avatarShawn B. Swinger

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Globetrotters

7 Japanese Signs That Made Me Reevaluate My Life

From the funny to the terrifying

Japanese toilet art. All photos by the author.

When Globetrotters introduced the January challenge on “signs” I knew I had to share my discoveries with the world.

Here are seven signs I’ve come across while living in Japan for the past eleven years.

I warn you, you may never be the same after witnessing these beauties.

Let’s start with the above image. It's in the bathroom of an old-fashioned standing bar in Kyoto. When doing your business, half inebriated on cheap beer, you can learn the many possible positions one can do while on the toilet.

My favorite image is the sumo thunder squat you can see just under the device on the wall to the left. A life goal really.

Taken at a taqueria in Kyoto, this sign can inform you about THE proper way to eat a taco.

If you fold it just right and “slide the taco in your mouth” you will be greeted with a KA-BOOM. Trust me.

I laughed when I saw the “how to use a toilet” part. But in all honesty, some toilets in Asia can be confusing. If you have never used a squatty-potty as pictured above, this can be helpful.

Truth time with you guys. I thought I was facing the correct potion on these toilets for eleven years…..until I started writing this article and realized, oh shit (no pun intended), I’ve been doing it wrong!!!! I thought the right way was the one with the big red X on it. I just now asked two foreign co-workers how they’ve used these toilets. The British woman who sits next to me is smart and does it right. The French man across from me is just as guilty as me and he’s been here fifteen years!

We are the reason these signs exist.

Ok, so I failed with the last toilet instructions. At least here I have never been guilty of squatting on top of a Western-style toilet nor have I thrown poopy toilet paper in the trash (unless I was supposed to. Case in point, Thailand).

My question is: What exactly is the stick figure on the far right doing? I have never had so much in a public bathroom before. I think I want to spend the rest of my life learning the secret to front flips off the toilet ending in disco parties.

Taken at the snow festival in Hokkaido right when the Coronavirus hit. Japan had infections skyrocket way before the US. And this festival was one of the biggest epicenters for it. My wife and I escaped unscathed.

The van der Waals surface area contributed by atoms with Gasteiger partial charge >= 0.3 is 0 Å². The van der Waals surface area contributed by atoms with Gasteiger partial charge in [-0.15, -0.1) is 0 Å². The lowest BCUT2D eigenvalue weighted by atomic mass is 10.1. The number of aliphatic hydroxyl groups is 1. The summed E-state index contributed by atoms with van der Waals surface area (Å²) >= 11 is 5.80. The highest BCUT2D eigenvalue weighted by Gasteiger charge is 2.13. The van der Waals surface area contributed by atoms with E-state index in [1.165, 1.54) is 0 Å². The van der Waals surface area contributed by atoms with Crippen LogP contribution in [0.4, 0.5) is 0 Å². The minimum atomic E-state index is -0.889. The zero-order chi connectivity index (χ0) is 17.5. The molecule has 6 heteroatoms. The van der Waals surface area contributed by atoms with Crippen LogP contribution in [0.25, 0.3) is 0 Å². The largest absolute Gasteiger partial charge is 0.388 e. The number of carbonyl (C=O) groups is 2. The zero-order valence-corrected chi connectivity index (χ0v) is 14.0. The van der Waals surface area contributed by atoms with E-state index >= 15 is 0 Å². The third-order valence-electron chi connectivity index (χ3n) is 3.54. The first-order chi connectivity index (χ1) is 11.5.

What I learned from this one is: that when faced with toxic people and attitudes, to the trash my friends, to the trash.

Ah, this sign. I wrote it. I used to teach English in Northern Japan. There is a nearby wild horse park by the ocean. The people who run this park came to me one day since I was one of only two native English speakers in the entire area and asked me to write a sign for foreign tourists.

I spent about five hours getting all the information right, translating from Japanese, and then finding just the right words to put on the board. I’m proud that a part of me remains in the village of Higashidoori. Years later I realized I should have asked to be paid for my work (did it for free). Lesson learned.

By my house, this sign hangs on a rusted chain-link fence. Cute right? I mean, who doesn't want to attend a swimming school run by friendly otters?

The catch?

On the other side of this sign, there is no school. There are no houses. There is only a pitch-black storm drain that leads down to a giant sewer tunnel.

I’ve seen the movie “It”, no thank you Pennywise the dancing clown. My dog always eyes this spot suspiciously as we pass. It may very well be cursed.

Hope you enjoyed my random collection of Japanese signs!

Check out these other sign stories from Rhonda Carrier and Anne Bonfert I’ll link the stories below.

If you like what you read, please check out my other articles here. I also write on my Substack “Ninja Nomad”, with a focus on Japan with occasional stories from other locations in North-East Asia.

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